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How a Nigerian cabbie schooled me in business

As most anyone who lives in a big city and spends any amount of time in a cab has probably noticed, cabbies can be some seriously talkative cats. If they aren’t chatting you up, they are non-stop jabbering to someone on their cell phone.

Back in the 90’s, I caught a cab in DC to some client meeting, the details of which have long since faded from memory.  My cabbie, a Nigerian in this case, was the yammer into the cellphone variety.

When he finished his call I asked him why it was that cab drivers were always on the phone.

He chuckled and replied, “My friend, you Americans think we’re just cab drivers, but many of us also own multiple businesses and our cabs are our offices.”

If you think your immigrant cab driver is some poor unfortunate schmuck struggling to make ends meet, you may be surprised to learn that many are making serious bank in ventures you’ve probably never even considered.

As my new Nigerian friend explained, he had several highly diversified income streams consisting of an after-hours Nigerian nightclub and restaurant on U Street, a used clothing export business, a palm oil import business and an apartment rental business for new Nigerian immigrants.

Oh, and of course, he also drove a cab and received an income stream from that venture as well.

He explained that most recent immigrants see opportunity everywhere and in places that most native-born Americans would never think of looking:

This guy was shipping 5 containers of used clothing a month to West Africa and making $5000 or more per container per month.

He had also identified a huge market of West African immigrants in the DC metro area and was importing palm oil to supply their cooking needs in that niche market.

He’d even turned his mobile office into its own profit center…While he negotiated business deals all day long by phone, he generated income from driving us sophisticated corporate types in our expensive monkey suits to forgettable business meetings.

So why is all of this relevant to resilient families? One simple reason: Diversification of income streams. If you have all of your income eggs in one basket, you are highly exposed to the vagaries of today’s increasingly chaotic and uncertain economic environment.

The days when you could count on a lifelong steady income from your employer, an investment account with Charles Schwab, a pension or 401K, employer-paid health care, and a Social Security check to smooth out the rough edges during retirement are over.  They aren’t coming back… ever. The key to financial success for today’s resilient families is income diversification.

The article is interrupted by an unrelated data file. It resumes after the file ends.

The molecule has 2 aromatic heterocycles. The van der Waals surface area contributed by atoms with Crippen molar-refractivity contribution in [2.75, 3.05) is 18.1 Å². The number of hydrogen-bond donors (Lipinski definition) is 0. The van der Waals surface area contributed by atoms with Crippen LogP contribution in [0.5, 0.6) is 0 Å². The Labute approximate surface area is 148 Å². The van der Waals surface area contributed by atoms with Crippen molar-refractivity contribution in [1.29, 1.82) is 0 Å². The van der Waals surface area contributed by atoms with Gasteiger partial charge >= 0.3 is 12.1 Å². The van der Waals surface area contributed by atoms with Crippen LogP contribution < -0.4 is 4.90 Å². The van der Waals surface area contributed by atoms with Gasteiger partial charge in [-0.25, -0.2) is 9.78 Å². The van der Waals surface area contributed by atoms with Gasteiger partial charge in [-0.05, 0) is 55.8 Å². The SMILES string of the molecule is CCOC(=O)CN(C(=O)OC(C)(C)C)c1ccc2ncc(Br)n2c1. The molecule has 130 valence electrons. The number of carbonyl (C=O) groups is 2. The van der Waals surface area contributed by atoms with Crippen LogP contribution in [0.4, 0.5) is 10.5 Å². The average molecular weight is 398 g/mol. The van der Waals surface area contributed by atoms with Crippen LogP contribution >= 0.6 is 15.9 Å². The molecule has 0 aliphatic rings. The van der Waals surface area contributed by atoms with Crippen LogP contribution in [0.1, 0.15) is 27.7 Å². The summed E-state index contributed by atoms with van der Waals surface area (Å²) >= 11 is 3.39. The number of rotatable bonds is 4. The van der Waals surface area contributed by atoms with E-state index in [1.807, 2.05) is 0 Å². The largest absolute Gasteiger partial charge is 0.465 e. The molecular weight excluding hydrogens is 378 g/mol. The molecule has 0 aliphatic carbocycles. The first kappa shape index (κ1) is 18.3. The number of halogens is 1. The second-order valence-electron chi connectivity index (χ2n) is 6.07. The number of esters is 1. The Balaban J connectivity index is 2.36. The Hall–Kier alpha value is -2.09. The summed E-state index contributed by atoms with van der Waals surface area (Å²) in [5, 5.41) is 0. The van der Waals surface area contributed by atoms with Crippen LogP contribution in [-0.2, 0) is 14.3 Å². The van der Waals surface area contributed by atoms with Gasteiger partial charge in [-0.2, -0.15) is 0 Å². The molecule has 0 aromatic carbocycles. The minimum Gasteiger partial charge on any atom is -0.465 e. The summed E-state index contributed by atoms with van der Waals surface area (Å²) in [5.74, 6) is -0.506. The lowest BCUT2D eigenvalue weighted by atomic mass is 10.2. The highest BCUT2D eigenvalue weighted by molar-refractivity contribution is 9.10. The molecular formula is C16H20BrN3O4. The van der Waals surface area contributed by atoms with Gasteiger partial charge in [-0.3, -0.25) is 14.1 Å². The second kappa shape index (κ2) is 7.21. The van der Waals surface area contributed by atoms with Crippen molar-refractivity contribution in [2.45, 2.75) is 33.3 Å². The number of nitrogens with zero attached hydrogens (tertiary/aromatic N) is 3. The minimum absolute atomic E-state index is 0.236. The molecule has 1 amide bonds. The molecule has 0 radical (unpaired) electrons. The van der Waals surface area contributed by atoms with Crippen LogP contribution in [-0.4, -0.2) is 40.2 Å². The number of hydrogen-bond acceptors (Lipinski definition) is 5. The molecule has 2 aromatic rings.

What can you do? Well here’s some things we did:

- My wife (a whirling dervish of energy and one of the best natural entrepreneurs I know) started a vacation property rental business here in Panama that brings in a nice little chunk of additional family income each month.

- She and a friend from Colombia also started an affordable private elementary school for expat children in the community where we live. Education is hugely important to us, so she’s imported a teacher from the U.S. to provide a top notch, affordable, educational and social experience for our children, and the other expat kids in our community.

- We ‘re building a modest vacation rental property on one of the most popular surf beaches in Panama in order to generate rental income.

- I’m also looking to purchase a few hectares of land to try out some permaculture or aquaponics farming techniques. Having access to your own food source is one of the most important things you can do to become more self-reliant and resilient.

The bottom line: All of the above are potential income streams that can help us become more self-reliant and resilient. Will they all be huge successes? Probably not… And some will probably be failures.

But given the cataclysmic economic shifts that are occurring globally, we all need to be thinking more like my Nigerian cabbie friend and taking steps today to diversify income streams.

It could be as simple as a side business on eBay or converting the basement of your home into a rental apartment. Get creative, but start today. You’ll be glad you did.

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